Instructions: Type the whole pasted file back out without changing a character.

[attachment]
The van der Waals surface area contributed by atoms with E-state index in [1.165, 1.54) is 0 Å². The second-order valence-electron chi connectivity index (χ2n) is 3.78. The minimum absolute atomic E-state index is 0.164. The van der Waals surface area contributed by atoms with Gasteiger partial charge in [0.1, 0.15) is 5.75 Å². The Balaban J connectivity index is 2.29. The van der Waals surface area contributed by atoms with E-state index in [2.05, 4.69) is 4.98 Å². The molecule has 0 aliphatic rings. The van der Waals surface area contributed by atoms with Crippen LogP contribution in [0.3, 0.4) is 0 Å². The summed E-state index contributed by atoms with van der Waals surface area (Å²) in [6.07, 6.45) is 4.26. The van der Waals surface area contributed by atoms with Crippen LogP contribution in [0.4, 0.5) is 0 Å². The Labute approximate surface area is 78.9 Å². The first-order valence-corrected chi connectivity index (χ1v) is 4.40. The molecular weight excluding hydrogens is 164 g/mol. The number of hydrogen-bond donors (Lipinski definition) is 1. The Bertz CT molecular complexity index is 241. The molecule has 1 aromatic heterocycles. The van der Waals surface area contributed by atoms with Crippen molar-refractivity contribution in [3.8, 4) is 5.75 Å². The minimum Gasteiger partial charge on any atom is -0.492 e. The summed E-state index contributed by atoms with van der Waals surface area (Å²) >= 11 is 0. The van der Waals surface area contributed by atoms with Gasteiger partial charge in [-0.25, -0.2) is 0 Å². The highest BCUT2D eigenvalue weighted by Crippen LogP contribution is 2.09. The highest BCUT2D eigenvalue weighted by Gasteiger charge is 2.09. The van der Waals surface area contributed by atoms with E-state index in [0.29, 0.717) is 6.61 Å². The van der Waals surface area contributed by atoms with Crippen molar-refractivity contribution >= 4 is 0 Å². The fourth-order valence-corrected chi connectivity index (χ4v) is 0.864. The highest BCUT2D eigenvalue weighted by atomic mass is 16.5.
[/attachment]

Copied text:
The van der Waals surface area contributed by atoms with E-state index in [1.165, 1.54) is 0 Å². The second-order valence-electron chi connectivity index (χ2n) is 3.78. The minimum absolute atomic E-state index is 0.164. The van der Waals surface area contributed by atoms with Gasteiger partial charge in [0.1, 0.15) is 5.75 Å². The Balaban J connectivity index is 2.29. The van der Waals surface area contributed by atoms with E-state index in [2.05, 4.69) is 4.98 Å². The molecule has 0 aliphatic rings. The van der Waals surface area contributed by atoms with Crippen LogP contribution in [0.3, 0.4) is 0 Å². The summed E-state index contributed by atoms with van der Waals surface area (Å²) in [6.07, 6.45) is 4.26. The van der Waals surface area contributed by atoms with Crippen LogP contribution in [0.4, 0.5) is 0 Å². The Labute approximate surface area is 78.9 Å². The first-order valence-corrected chi connectivity index (χ1v) is 4.40. The molecular weight excluding hydrogens is 164 g/mol. The number of hydrogen-bond donors (Lipinski definition) is 1. The Bertz CT molecular complexity index is 241. The molecule has 1 aromatic heterocycles. The van der Waals surface area contributed by atoms with Crippen molar-refractivity contribution in [3.8, 4) is 5.75 Å². The minimum Gasteiger partial charge on any atom is -0.492 e. The summed E-state index contributed by atoms with van der Waals surface area (Å²) >= 11 is 0. The van der Waals surface area contributed by atoms with Gasteiger partial charge in [-0.25, -0.2) is 0 Å². The highest BCUT2D eigenvalue weighted by Crippen LogP contribution is 2.09. The highest BCUT2D eigenvalue weighted by Gasteiger charge is 2.09. The van der Waals surface area contributed by atoms with E-state index in [0.29, 0.717) is 6.61 Å². The van der Waals surface area contributed by atoms with Crippen molar-refractivity contribution >= 4 is 0 Å². The fourth-order valence-corrected chi connectivity index (χ4v) is 0.864. The highest BCUT2D eigenvalue weighted by atomic mass is 16.5.